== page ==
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Dozhd Gets 50-Day Lifeline After Telethon

Some of Dozhd’s anchors have hopes the channel may continue to produce video reports remotely.

Published: April 2, 2014 (Issue # 1804)



  • Crew members filming at Dozhd’s studio as a host conducts an interview with a guest during last week’s fundraiser.
    Photo: Vladimir Filonov / SPT

MOSCOW — Independent television channel Dozhd has extended its operation for at least 50 days in a fund-raising campaign launched to save the channel after major cable networks refused to air it.

The money was collected during a week-long telethon from March 24 to 30 that sold yearly subscriptions to Dozhd, souvenirs featuring the Dozhd logo and tickets to a gala, as well as through public donations and sales of advertising space on the channel’s website. The telethon sought to bring freedom of the press into the spotlight, even inviting guests on air to discuss the topic.

Dozhd, which is known for covering opposition activities, found itself in hot water earlier this year after publishing a poll that asked whether Leningrad should have been surrendered during the Nazi siege to save hundreds of thousands of lives. The poll triggered complaints from officials, and cable operators subsequently dropped the channel, though they said the move had nothing to do with the poll.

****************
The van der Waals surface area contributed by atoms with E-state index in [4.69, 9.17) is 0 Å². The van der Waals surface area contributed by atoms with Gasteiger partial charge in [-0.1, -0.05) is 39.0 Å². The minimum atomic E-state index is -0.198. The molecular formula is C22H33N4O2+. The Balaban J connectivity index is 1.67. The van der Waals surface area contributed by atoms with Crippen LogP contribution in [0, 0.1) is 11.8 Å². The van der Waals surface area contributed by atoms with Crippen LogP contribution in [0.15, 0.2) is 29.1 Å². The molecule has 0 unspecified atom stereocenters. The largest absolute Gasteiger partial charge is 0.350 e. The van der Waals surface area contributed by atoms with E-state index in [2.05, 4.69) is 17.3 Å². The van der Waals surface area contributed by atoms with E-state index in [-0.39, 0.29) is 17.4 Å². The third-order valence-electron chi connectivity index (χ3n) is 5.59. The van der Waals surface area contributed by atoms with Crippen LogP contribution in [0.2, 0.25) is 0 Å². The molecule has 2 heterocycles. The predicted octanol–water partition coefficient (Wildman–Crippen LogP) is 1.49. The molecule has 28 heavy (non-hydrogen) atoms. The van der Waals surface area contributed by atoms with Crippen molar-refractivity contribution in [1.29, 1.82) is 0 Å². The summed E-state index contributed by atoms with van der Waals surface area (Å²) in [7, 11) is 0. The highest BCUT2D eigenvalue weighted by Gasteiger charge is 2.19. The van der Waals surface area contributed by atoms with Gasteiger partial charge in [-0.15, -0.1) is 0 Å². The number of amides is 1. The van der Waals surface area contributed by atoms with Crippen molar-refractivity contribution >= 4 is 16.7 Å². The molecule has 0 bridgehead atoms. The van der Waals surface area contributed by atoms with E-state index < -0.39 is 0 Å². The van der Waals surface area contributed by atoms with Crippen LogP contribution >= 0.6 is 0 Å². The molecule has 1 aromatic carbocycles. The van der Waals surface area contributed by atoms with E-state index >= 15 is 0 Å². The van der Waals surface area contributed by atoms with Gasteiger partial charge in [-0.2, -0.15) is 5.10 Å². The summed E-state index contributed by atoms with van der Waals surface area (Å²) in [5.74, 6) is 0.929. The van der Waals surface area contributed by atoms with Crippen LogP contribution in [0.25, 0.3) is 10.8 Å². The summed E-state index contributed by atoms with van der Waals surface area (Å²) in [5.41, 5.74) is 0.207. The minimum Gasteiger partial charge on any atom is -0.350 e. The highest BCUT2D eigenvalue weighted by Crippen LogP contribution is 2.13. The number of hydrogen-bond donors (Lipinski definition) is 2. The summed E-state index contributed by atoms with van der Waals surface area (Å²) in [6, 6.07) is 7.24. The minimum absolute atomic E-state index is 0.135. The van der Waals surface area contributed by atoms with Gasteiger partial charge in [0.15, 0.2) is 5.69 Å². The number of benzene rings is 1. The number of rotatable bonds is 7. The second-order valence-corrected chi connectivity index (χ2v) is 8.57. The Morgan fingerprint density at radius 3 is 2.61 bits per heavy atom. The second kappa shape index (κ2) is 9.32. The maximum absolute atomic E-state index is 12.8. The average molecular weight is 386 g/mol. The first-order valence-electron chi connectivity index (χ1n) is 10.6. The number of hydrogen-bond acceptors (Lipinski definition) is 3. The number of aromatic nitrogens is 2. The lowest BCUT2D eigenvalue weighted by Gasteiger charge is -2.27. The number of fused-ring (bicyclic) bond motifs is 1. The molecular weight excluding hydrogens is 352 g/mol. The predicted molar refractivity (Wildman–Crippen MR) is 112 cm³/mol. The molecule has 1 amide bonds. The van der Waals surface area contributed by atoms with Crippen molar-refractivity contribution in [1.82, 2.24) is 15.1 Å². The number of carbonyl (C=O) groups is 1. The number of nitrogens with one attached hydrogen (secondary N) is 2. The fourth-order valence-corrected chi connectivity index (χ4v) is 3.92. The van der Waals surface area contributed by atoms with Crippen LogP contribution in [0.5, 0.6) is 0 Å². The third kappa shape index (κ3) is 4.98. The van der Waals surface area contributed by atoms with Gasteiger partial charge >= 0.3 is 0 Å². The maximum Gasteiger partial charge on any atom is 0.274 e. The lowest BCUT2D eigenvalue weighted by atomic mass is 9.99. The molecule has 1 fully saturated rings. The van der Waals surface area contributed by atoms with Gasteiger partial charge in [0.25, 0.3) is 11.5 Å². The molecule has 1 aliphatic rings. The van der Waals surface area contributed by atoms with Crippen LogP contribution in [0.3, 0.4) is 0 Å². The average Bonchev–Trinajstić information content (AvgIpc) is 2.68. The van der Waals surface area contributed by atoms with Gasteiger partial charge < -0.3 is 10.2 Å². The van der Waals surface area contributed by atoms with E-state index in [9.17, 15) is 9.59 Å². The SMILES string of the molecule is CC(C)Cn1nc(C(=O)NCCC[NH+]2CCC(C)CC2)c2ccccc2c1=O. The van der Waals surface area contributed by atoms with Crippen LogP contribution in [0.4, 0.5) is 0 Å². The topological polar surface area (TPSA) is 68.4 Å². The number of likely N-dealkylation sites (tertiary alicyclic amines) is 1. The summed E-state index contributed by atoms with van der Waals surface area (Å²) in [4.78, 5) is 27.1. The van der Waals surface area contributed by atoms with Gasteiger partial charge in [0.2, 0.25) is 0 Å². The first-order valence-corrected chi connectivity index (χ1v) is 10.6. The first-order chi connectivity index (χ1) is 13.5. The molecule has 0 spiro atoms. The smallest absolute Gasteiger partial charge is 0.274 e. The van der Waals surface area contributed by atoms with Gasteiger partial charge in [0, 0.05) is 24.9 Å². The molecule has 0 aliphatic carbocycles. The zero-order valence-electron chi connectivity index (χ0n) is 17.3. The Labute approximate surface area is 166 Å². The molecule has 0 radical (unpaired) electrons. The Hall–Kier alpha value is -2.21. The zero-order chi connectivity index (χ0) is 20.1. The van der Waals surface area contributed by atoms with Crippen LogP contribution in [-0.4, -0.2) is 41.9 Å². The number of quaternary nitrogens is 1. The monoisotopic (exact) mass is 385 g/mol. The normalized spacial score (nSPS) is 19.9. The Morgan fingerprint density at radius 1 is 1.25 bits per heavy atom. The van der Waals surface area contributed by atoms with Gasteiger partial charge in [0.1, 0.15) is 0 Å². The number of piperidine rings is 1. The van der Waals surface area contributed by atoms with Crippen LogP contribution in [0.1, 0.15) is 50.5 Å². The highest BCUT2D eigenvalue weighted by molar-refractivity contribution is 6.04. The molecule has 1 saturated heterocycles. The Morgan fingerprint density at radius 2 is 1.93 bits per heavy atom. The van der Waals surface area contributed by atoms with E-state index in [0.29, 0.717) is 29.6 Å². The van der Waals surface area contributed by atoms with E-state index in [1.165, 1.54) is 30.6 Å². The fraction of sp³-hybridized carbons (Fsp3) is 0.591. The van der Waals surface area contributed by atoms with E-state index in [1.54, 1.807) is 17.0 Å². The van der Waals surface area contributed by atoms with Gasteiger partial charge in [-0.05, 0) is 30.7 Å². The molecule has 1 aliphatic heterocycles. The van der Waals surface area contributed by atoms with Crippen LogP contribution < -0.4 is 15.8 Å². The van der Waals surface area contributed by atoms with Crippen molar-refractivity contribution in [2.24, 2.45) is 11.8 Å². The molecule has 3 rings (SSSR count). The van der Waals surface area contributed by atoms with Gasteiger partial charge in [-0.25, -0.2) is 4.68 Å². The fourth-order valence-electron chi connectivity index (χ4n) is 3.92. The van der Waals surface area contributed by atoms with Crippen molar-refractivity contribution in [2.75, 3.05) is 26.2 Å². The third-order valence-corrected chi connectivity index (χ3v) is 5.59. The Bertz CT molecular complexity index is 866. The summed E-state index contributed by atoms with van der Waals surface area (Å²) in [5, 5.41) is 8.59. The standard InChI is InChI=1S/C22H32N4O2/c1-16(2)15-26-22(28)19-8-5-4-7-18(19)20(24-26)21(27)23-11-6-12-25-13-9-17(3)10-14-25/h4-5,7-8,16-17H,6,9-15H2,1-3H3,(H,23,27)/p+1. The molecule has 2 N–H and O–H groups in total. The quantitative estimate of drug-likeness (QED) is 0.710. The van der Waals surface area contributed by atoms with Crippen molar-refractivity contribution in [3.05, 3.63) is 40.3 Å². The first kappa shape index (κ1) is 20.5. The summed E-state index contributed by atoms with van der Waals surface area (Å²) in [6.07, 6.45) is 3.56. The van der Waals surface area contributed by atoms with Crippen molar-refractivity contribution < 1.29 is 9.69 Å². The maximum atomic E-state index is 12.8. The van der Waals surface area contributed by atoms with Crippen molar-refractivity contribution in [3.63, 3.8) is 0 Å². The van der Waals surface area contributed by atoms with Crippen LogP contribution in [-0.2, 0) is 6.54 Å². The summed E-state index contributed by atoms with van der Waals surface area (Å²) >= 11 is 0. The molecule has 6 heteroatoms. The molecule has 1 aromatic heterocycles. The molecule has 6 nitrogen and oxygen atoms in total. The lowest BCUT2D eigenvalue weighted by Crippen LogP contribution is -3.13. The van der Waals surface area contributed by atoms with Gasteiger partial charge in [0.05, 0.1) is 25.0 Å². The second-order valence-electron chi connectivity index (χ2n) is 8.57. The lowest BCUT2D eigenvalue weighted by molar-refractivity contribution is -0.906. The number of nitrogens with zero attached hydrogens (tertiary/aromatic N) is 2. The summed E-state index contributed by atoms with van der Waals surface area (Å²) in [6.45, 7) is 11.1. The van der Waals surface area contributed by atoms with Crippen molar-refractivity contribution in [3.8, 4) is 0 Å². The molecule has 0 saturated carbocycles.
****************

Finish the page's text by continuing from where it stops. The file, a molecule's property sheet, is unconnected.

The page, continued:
Last week, Dozhd owner Alexander Vinokurov said the channel would still have to shut down if its landlord did not reconsider extending the lease for the channel’s headquarters beyond June 20. Vinokurov said that hiring a new space and preparing it for the channel’s operation would require millions of dollars and more than 18 months’ time.

But Dozhd spokeswoman Darya Simonenko said by phone Monday that Dozhd would not have to shut down if it lost its office, and that the channel’s representatives would soon hold a news conference about the channel’s plans. The date had not yet been set, she said.

There is hope among some of Dozhd’s anchors that the channel may continue to produce video reports remotely even if the office is lost, three anchors told The St. Petersburg Times last week.

Dozhd general director Natalya Sindeyeva was expected to briefly sum up the telethon results in an interview at Dozhd late Monday, Simonenko said.

The channel has not disclosed how much money it collected, but Vinokurov wrote on his blog on Dozhd’s website last Monday that the channel’s month-long operation costs a minimum of 20.4 million rubles ($582,000).

The termination of Dozhd’s contracts with four major cable networks in February caused the channel to lose 80 percent of its revenue and was seen by some observers as part of a wider media crackdown by the Kremlin, which also included the restructuring of state news agency RIA Novosti into Rossia Segodnya and the replacement of management at the Lenta.ru news website.